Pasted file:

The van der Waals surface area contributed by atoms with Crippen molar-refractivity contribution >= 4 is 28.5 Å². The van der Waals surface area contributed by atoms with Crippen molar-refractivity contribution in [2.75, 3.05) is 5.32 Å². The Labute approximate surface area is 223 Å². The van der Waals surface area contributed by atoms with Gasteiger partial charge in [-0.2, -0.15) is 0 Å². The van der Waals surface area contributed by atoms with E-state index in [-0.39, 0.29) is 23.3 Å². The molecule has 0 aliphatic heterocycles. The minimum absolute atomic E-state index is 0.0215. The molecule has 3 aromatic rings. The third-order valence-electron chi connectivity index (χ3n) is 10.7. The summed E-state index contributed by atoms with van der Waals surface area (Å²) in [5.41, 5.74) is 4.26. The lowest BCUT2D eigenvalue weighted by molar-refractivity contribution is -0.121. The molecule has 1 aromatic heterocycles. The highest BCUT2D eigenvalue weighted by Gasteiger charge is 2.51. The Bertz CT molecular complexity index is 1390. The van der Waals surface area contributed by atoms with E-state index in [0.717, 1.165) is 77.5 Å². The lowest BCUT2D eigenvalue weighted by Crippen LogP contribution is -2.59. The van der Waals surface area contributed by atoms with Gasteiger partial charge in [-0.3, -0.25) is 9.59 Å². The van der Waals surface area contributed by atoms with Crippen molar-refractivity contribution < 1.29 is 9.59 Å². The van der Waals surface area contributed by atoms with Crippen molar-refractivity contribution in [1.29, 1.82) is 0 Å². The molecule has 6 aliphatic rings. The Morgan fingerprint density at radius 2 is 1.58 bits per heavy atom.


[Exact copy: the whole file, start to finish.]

The van der Waals surface area contributed by atoms with Crippen molar-refractivity contribution >= 4 is 28.5 Å². The van der Waals surface area contributed by atoms with Crippen molar-refractivity contribution in [2.75, 3.05) is 5.32 Å². The Labute approximate surface area is 223 Å². The van der Waals surface area contributed by atoms with Gasteiger partial charge in [-0.2, -0.15) is 0 Å². The van der Waals surface area contributed by atoms with E-state index in [-0.39, 0.29) is 23.3 Å². The molecule has 0 aliphatic heterocycles. The minimum absolute atomic E-state index is 0.0215. The molecule has 3 aromatic rings. The third-order valence-electron chi connectivity index (χ3n) is 10.7. The summed E-state index contributed by atoms with van der Waals surface area (Å²) in [5.41, 5.74) is 4.26. The lowest BCUT2D eigenvalue weighted by molar-refractivity contribution is -0.121. The molecule has 1 aromatic heterocycles. The highest BCUT2D eigenvalue weighted by Gasteiger charge is 2.51. The Bertz CT molecular complexity index is 1390. The van der Waals surface area contributed by atoms with E-state index in [0.717, 1.165) is 77.5 Å². The lowest BCUT2D eigenvalue weighted by Crippen LogP contribution is -2.59. The van der Waals surface area contributed by atoms with Gasteiger partial charge in [-0.3, -0.25) is 9.59 Å². The van der Waals surface area contributed by atoms with Crippen molar-refractivity contribution < 1.29 is 9.59 Å². The van der Waals surface area contributed by atoms with Crippen molar-refractivity contribution in [1.29, 1.82) is 0 Å². The molecule has 6 aliphatic rings. The Morgan fingerprint density at radius 2 is 1.58 bits per heavy atom.